An SNP MP who suffered a near-fatal brain haemorrhage is returning to Westminster in person for the first time in almost two years.
Amy Callaghan spent four months in hospital and underwent two life-saving surgeries after collapsing at home in June 2020, aged 28.
The East Dunbartonshire MP returned to politics as she made a virtual contribution to the House of Commons in March last year, but could be seen in the chamber in London during work and pensions questions on Monday.
She said her return was “definitely against doctor’s orders” and called for the House of Commons to reform its procedures to allow for proxy voting.
The MP told the Daily Record newspaper she would be raising the issue of a constituent who had suffered a stroke and was struggling with financial support.
Ms Callaghan told the newspaper: “Westminster should have adapted to people with my kind of condition, so I could still represent my constituents.
“It should never have reached this point.
“It’s definitely against doctor’s orders. If this was a constituent travelling to London, I would be telling them not to go.
“It’s 420 miles from my constituency office to the House of Commons.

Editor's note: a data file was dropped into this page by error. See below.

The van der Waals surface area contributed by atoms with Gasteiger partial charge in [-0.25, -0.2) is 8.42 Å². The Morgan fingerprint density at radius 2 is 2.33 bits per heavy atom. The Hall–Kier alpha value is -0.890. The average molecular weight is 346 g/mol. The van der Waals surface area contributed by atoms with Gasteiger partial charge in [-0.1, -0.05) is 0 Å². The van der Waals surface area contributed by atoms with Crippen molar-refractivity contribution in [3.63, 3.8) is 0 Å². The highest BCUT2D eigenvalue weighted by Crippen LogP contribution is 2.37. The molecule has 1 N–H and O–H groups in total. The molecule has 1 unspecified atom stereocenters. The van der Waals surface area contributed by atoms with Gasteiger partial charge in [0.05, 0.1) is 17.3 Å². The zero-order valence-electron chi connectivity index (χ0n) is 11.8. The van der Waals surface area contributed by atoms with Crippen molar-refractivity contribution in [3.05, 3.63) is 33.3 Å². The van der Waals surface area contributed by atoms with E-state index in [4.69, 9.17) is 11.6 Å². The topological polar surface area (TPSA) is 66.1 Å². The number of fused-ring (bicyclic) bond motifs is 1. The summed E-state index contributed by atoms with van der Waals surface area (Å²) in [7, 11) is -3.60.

“My mobility is significantly better than what it was, but it’s not great.
“If I could do my job from home, and still represent my constituents, I would – but I can’t just now.”
Other SNP MPs welcomed Ms Callaghan’s return to the House of Commons.
Alyn Smith tweeted: “Here’s some happy news for a Monday @AmyCallaghanSNP, I’ll get the kettle on neighbour!”
Ian Blackford, leader of the SNP group at Westminster, tweeted: “Looking forward to seeing @AmyCallaghanSNP this week but the rules of the Commons must be changed so she can participate from home whilst she continues her recovery.
“It is not OK that her sense of duty means she has to ignore doctor’s orders.”
Work and pensions minister Guy Opperman told the Commons: “I want to welcome back the honourable lady for East Dunbartonshire, who it is very good to see back in her place – I’m really pleased to see that.”